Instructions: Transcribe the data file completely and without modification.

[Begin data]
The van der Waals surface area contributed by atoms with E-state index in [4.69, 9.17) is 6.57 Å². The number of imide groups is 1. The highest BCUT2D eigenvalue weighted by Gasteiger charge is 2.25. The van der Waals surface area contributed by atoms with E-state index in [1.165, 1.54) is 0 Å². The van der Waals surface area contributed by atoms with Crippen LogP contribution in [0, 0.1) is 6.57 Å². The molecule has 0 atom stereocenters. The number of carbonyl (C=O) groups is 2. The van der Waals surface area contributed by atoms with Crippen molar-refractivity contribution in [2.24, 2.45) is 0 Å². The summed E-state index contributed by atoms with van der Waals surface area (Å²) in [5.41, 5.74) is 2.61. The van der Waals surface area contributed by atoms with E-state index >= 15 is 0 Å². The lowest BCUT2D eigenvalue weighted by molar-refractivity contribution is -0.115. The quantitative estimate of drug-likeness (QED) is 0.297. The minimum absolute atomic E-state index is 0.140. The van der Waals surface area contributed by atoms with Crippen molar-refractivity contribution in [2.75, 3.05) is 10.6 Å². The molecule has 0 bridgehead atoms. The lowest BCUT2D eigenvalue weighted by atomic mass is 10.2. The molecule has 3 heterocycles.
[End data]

The van der Waals surface area contributed by atoms with E-state index in [4.69, 9.17) is 6.57 Å². The number of imide groups is 1. The highest BCUT2D eigenvalue weighted by Gasteiger charge is 2.25. The van der Waals surface area contributed by atoms with E-state index in [1.165, 1.54) is 0 Å². The van der Waals surface area contributed by atoms with Crippen LogP contribution in [0, 0.1) is 6.57 Å². The molecule has 0 atom stereocenters. The number of carbonyl (C=O) groups is 2. The van der Waals surface area contributed by atoms with Crippen molar-refractivity contribution in [2.24, 2.45) is 0 Å². The summed E-state index contributed by atoms with van der Waals surface area (Å²) in [5.41, 5.74) is 2.61. The van der Waals surface area contributed by atoms with E-state index >= 15 is 0 Å². The lowest BCUT2D eigenvalue weighted by molar-refractivity contribution is -0.115. The quantitative estimate of drug-likeness (QED) is 0.297. The minimum absolute atomic E-state index is 0.140. The van der Waals surface area contributed by atoms with Crippen molar-refractivity contribution in [2.75, 3.05) is 10.6 Å². The molecule has 0 bridgehead atoms. The lowest BCUT2D eigenvalue weighted by atomic mass is 10.2. The molecule has 3 heterocycles.